Dealers advertise low monthly car lease payments on new vehicles, but consumers are usually asked to shell out several thousand dollars at the beginning of the term to get the rock-bottom payment, says Reed.
That money is generally used to pay a portion of the car lease in advance. "But prepaying is a problem if the car is wrecked or stolen in the first few months," says Reed.
If that were to happen, the insurance company would reimburse the leasing company for the value of the car, but the money the customer paid upfront would probably not be refunded, he says. As a result, the consumer wouldn’t have a car, even though he or she spent a lot of money for the time period.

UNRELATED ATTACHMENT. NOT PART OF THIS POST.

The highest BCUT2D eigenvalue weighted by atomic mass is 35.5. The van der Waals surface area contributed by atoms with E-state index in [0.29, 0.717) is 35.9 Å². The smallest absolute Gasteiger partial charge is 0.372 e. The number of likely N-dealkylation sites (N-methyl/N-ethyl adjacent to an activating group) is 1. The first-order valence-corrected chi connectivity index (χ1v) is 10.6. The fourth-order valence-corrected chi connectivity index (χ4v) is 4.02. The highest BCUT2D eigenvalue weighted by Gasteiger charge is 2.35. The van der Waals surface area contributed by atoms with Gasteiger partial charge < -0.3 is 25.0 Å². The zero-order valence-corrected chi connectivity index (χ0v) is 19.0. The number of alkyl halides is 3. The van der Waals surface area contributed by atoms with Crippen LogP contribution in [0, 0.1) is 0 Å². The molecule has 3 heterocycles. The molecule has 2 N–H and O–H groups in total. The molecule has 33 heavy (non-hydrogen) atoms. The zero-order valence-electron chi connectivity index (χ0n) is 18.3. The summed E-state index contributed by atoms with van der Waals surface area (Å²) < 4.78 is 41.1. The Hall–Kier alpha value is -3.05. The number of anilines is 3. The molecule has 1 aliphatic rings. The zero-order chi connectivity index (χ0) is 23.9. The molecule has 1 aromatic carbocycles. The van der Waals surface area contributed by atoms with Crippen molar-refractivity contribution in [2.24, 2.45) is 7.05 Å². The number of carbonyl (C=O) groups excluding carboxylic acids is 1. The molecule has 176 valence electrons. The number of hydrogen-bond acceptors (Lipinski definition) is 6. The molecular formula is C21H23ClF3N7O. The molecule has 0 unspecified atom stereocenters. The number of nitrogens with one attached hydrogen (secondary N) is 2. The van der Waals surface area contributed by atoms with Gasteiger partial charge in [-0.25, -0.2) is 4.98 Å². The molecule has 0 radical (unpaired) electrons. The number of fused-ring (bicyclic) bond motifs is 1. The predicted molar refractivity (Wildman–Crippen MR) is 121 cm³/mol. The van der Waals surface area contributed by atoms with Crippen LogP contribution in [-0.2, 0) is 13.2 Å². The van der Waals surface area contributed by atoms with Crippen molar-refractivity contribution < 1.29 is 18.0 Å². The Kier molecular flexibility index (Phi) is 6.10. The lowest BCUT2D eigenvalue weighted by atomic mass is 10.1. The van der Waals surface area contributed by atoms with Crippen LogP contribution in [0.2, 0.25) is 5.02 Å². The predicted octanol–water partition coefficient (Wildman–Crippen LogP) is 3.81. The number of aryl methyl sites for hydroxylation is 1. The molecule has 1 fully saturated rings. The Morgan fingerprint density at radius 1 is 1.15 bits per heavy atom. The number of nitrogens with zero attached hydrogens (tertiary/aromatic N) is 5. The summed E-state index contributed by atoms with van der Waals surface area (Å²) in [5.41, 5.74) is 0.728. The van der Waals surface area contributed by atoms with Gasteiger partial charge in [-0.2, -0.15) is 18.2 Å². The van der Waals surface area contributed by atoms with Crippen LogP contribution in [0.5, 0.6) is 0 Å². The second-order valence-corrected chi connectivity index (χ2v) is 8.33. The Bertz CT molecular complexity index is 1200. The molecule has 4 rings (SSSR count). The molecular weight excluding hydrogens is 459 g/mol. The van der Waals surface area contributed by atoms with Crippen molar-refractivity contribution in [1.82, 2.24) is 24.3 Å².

For that reason, Reed suggests that consumers not pay more than about $2,000 in advance. "In many cases, it makes sense to put nothing down," he says.
With less money paid upfront, the monthly payment would be higher. But, consumers could take the "prepayment" cash and deposit it in an interest-bearing account instead.
A lessee could then use the funds to help make the monthly lease payments, says Reed. But should something happen to the car before the end of the term, he wouldn't have to worry about the extra money being in the leasing company's possession.